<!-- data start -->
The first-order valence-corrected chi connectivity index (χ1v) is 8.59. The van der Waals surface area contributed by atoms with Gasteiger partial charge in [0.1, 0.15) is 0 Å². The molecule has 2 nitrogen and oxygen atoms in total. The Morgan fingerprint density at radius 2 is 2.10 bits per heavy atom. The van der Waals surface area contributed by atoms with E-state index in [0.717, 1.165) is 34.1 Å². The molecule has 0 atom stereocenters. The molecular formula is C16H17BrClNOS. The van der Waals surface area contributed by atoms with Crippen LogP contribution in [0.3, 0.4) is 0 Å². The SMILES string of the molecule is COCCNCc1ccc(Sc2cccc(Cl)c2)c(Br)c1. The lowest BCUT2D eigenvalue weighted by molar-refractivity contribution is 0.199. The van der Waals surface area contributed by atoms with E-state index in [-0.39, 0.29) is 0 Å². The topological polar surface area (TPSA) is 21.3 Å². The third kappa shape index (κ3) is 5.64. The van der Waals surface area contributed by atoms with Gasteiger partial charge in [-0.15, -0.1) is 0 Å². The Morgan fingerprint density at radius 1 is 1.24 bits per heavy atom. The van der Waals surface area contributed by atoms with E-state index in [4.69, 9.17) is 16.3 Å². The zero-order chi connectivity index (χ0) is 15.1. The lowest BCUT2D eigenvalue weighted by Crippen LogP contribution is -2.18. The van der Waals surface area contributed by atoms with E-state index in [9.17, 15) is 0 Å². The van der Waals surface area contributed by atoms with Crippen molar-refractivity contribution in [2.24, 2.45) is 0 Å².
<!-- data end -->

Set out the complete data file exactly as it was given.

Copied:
The first-order valence-corrected chi connectivity index (χ1v) is 8.59. The van der Waals surface area contributed by atoms with Gasteiger partial charge in [0.1, 0.15) is 0 Å². The molecule has 2 nitrogen and oxygen atoms in total. The Morgan fingerprint density at radius 2 is 2.10 bits per heavy atom. The van der Waals surface area contributed by atoms with E-state index in [0.717, 1.165) is 34.1 Å². The molecule has 0 atom stereocenters. The molecular formula is C16H17BrClNOS. The van der Waals surface area contributed by atoms with Crippen LogP contribution in [0.3, 0.4) is 0 Å². The SMILES string of the molecule is COCCNCc1ccc(Sc2cccc(Cl)c2)c(Br)c1. The lowest BCUT2D eigenvalue weighted by molar-refractivity contribution is 0.199. The van der Waals surface area contributed by atoms with E-state index in [-0.39, 0.29) is 0 Å². The topological polar surface area (TPSA) is 21.3 Å². The third kappa shape index (κ3) is 5.64. The van der Waals surface area contributed by atoms with Gasteiger partial charge in [-0.15, -0.1) is 0 Å². The Morgan fingerprint density at radius 1 is 1.24 bits per heavy atom. The van der Waals surface area contributed by atoms with E-state index in [4.69, 9.17) is 16.3 Å². The zero-order chi connectivity index (χ0) is 15.1. The lowest BCUT2D eigenvalue weighted by Crippen LogP contribution is -2.18. The van der Waals surface area contributed by atoms with E-state index in [9.17, 15) is 0 Å². The van der Waals surface area contributed by atoms with Crippen molar-refractivity contribution in [2.24, 2.45) is 0 Å².